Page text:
By Moises Sandoval | Catholic News Service
For anyone wondering what seniors do, often it is dealing with the consequences of forgetting. I spent Friday night and Saturday last week looking in vain for a lost hearing aid, a very expensive item to replace and thus causing me great angst. In the end, it all turned out well, thanks to an ancient Catholic tradition in which I have never placed much stock. But first the details of my travails.
I have used hearing aids for decades and never lost one. On the other hand, my wife just lost one of a pair purchased less than a year ago at a cost of $6,400. After searching the house and car for days, even inquiring at the stores where we shopped for groceries and prescriptions, we ordered a replacement, under warranty but still $428. Mine, older, would have cost much more. Too late, her lost one turned up in a grocery bag.
My saga began with something I never do: After cleaning the aids before retiring Thursday night, I put them in their case and left them on the kitchen table. Invariably, I always leave them in my home office. On Friday, I did not go looking for them until evening. Imagine my consternation when I found the box empty.
My wife said she knew nothing about them, but I felt that unless a burglar broke into the house and took them, she must have moved them. A 24-hour search began, starting where I thought she might have put them. I soon found one on her bedside table, so I knew that she must have moved them even though she had no memory of having done so.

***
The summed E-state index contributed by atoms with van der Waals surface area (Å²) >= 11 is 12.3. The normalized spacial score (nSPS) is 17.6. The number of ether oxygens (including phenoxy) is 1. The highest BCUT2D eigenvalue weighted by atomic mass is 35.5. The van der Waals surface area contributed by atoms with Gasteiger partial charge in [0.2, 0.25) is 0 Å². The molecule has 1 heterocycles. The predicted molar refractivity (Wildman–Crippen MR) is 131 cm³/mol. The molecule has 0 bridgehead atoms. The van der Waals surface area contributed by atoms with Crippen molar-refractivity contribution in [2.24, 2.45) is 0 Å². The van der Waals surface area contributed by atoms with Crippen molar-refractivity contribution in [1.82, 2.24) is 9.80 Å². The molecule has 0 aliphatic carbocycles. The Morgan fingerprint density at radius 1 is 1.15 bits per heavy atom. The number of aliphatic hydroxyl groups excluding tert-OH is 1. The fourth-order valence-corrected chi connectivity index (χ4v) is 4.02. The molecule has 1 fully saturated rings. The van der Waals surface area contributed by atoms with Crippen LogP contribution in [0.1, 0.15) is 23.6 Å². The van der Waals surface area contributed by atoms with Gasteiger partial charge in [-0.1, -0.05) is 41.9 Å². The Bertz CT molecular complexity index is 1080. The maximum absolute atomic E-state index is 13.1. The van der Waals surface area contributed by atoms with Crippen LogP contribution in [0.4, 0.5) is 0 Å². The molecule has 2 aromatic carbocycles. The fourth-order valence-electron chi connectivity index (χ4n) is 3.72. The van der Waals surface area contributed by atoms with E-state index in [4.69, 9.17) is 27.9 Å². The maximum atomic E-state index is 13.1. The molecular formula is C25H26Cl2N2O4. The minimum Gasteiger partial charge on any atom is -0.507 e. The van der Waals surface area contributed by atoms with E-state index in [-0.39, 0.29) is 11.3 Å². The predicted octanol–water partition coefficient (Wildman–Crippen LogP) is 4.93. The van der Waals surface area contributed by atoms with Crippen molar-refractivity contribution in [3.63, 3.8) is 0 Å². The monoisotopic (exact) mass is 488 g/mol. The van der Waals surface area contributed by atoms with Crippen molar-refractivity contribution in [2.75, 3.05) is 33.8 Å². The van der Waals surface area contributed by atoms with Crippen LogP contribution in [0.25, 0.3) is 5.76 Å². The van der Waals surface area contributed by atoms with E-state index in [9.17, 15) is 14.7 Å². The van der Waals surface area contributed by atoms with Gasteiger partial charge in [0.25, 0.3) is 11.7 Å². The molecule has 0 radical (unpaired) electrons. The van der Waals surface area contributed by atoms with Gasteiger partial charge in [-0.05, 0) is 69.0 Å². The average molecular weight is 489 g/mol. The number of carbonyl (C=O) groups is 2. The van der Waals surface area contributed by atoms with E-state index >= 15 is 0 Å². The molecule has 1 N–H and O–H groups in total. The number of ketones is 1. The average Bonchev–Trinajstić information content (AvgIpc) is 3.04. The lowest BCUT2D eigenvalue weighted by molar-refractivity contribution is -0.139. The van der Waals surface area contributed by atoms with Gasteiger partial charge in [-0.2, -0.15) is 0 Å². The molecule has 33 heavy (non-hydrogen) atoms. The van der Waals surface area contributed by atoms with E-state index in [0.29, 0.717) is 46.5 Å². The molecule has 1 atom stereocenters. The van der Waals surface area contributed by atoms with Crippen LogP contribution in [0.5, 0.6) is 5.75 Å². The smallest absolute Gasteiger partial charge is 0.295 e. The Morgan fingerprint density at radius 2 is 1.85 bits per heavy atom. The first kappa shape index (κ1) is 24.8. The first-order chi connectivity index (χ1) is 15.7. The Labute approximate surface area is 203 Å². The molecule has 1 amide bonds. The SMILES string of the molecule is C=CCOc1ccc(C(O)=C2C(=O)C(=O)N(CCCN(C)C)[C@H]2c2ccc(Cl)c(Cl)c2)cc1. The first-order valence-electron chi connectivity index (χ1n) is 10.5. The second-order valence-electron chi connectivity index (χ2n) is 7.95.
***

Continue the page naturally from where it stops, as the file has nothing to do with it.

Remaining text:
Both of us had a very bad night, and Saturday morning she said that after further reflection she remembered finding one on the floor and putting it on her bedside table. But she had no inkling what happened to the second one.
I looked in the kitchen again, even going through the trash and garbage can piece by piece without success. Then I went through my office looking everywhere with the same result. At that time, having no place else to look, I told her I was giving up, resigned to pay whatever it cost for the replacement. I spent the day doing other things. Then, feeling tired, I lay down to rest. While there, I remembered that my mother always prayed to St. Anthony when she needed help finding something.
But I rejected the thought that it might help. It seemed as futile as my late mother-in-law's practice of placing a statue of St. Jude on her TV when the reception was not good. I never saw much improvement, but she seemed to draw some comfort from it. I decided it could not hurt to try once more.
On a chest where my wife has all sorts of little boxes with jewelry and other knickknacks, I opened a little box labeled Altoids Mints, filled with earrings. We had been through it several times. My eyes fell upon what looked like a partially hidden hearing aid. I kept staring at it, fearing I would be disappointed again. Slowly, I lifted it out, examined it, put it in my ear. It was the missing one.
Did St. Anthony help me? I do not know. But I do know that we spend too much time reveling (and writing) about what we know. We ought to pay more attention to what we do not know. Henry David Thoreau wrote: "Direct your eye right inward, and you will find a thousand regions in your mind yet undiscovered."